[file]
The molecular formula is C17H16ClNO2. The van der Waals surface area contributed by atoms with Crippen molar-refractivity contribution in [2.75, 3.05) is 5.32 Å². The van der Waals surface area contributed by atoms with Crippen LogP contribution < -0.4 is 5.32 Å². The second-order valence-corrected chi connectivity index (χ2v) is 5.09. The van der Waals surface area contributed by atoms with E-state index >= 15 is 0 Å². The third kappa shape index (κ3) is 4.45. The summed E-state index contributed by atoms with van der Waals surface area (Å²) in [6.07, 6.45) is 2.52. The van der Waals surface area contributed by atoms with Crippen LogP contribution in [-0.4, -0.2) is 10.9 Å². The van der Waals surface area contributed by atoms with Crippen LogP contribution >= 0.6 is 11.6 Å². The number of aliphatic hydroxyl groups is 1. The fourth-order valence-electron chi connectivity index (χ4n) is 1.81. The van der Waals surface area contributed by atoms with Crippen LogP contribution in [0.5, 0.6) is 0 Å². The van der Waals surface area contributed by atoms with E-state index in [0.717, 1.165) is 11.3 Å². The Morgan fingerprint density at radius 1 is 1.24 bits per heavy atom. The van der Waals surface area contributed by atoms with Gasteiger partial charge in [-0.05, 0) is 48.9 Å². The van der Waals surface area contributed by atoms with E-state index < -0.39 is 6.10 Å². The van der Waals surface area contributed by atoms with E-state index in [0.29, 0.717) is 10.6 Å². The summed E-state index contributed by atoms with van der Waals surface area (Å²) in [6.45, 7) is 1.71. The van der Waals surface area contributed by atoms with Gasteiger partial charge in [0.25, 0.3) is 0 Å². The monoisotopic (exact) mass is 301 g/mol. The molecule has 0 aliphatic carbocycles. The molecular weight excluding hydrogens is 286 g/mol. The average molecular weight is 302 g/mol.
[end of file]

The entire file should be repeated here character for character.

The molecular formula is C17H16ClNO2. The van der Waals surface area contributed by atoms with Crippen molar-refractivity contribution in [2.75, 3.05) is 5.32 Å². The van der Waals surface area contributed by atoms with Crippen LogP contribution < -0.4 is 5.32 Å². The second-order valence-corrected chi connectivity index (χ2v) is 5.09. The van der Waals surface area contributed by atoms with E-state index >= 15 is 0 Å². The third kappa shape index (κ3) is 4.45. The summed E-state index contributed by atoms with van der Waals surface area (Å²) in [6.07, 6.45) is 2.52. The van der Waals surface area contributed by atoms with Crippen LogP contribution in [-0.4, -0.2) is 10.9 Å². The van der Waals surface area contributed by atoms with Crippen LogP contribution >= 0.6 is 11.6 Å². The number of aliphatic hydroxyl groups is 1. The fourth-order valence-electron chi connectivity index (χ4n) is 1.81. The van der Waals surface area contributed by atoms with Crippen LogP contribution in [0.5, 0.6) is 0 Å². The van der Waals surface area contributed by atoms with E-state index in [0.717, 1.165) is 11.3 Å². The Morgan fingerprint density at radius 1 is 1.24 bits per heavy atom. The van der Waals surface area contributed by atoms with Gasteiger partial charge in [-0.05, 0) is 48.9 Å². The van der Waals surface area contributed by atoms with E-state index < -0.39 is 6.10 Å². The van der Waals surface area contributed by atoms with E-state index in [0.29, 0.717) is 10.6 Å². The summed E-state index contributed by atoms with van der Waals surface area (Å²) in [6.45, 7) is 1.71. The van der Waals surface area contributed by atoms with Gasteiger partial charge in [0.25, 0.3) is 0 Å². The monoisotopic (exact) mass is 301 g/mol. The molecule has 0 aliphatic carbocycles. The molecular weight excluding hydrogens is 286 g/mol. The average molecular weight is 302 g/mol.